(NewsNation) — President Joe Biden is addressing the nation about the federal response to Hurricane Ian. Are storms the size of Ian going to become typical going forward?
Warm ocean waters helped fuel Ian into a Category 4 hurricane before it struck the western Florida coast Wednesday. Climate experts believe those warmer waters are here to stay, and will continue rapidly charging tropical storms in the Atlantic and Gulf of Mexico.
Hurricane Ian ravaged parts of Florida as it tore through the coast with 150 mph winds. Data shows that four out of the five costliest hurricanes in the U.S. have taken place in the past 10 years, according to the National Oceanic and Atmospheric Administration and National Hurricane Center.
Several variables contribute to how quickly a hurricane strengthens and how severe it becomes. Florida State University Meteorology Professor Vasu Misra says one factor is undeniable: tropical oceans are warming. Although that doesn’t necessarily create more storms, it means the ones that do form are more likely to grow stronger.
“A warm tropical ocean is like gasoline for the engines of tropical cyclones,” Misra said. “Warm tropical oceans should alarm us, especially people in the coastlines who are vulnerable to tropical cyclones.”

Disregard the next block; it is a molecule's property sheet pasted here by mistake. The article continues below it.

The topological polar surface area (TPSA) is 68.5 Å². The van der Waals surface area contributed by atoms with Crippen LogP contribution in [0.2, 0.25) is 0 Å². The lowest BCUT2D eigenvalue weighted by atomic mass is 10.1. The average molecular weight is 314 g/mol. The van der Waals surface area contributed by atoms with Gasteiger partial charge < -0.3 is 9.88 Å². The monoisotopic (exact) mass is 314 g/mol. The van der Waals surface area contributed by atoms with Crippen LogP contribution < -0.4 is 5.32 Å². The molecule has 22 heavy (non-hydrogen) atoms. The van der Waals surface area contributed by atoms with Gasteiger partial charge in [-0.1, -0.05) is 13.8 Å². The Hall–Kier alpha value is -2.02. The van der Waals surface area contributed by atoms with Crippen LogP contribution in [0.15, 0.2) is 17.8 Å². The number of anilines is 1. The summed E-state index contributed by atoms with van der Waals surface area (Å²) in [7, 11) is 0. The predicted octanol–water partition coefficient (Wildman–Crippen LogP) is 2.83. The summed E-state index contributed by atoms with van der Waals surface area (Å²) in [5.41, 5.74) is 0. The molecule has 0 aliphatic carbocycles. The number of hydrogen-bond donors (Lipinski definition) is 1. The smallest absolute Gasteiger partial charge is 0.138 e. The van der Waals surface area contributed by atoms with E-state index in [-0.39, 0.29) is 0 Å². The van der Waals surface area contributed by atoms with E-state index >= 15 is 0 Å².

Key ingredients for a hurricane include warm water, damp air, and colliding winds. Since at least 1968, the ocean’s heat has steadily increased. Warmer ocean waters account for 90% of the Earth’s warming, according to NASA, and the water’s internal temperature increases the likeliness of storms becoming more intense, Misra said. “Ian went through a rapid intensification as well,” he said. “Going from a Category 1 hurricane to a Category 4 … within a matter of 24 or 48 hours is quite significant.”
As the world becomes warmer, there’s more moisture in the air and in a hurricane, and the spiraling wind pulls moist air toward the center to feed surrounding thunderstorms, according to NASA. “Think of a figure skater, when she spreads her arms, she’s spinning (more) slowly,” Misra said. “As she brings her arms closer, then she begins to spin very fast.”
Predicting the severity of future storms is more complicated than just taking the ocean’s temperature. Other factors such as the vertical wind shear, jet stream strength, and coastal population all play a role in the formation of a hurricane.
Most of the models used for climate projections, however, look at the entire Atlantic-Gulf of Mexico basin, Misra said, missing critical regional data that would better help researchers find the scope of the issue and better predict tropical storm and hurricane behavior.
“They’re not talking about regional characteristics within those basins within the Atlantic,” he said. “Where is it? Near the African coast? Or is it near the U.S. coast?…We have not been able to come to that stage yet…and the regional specificity of these projections have become more important. ”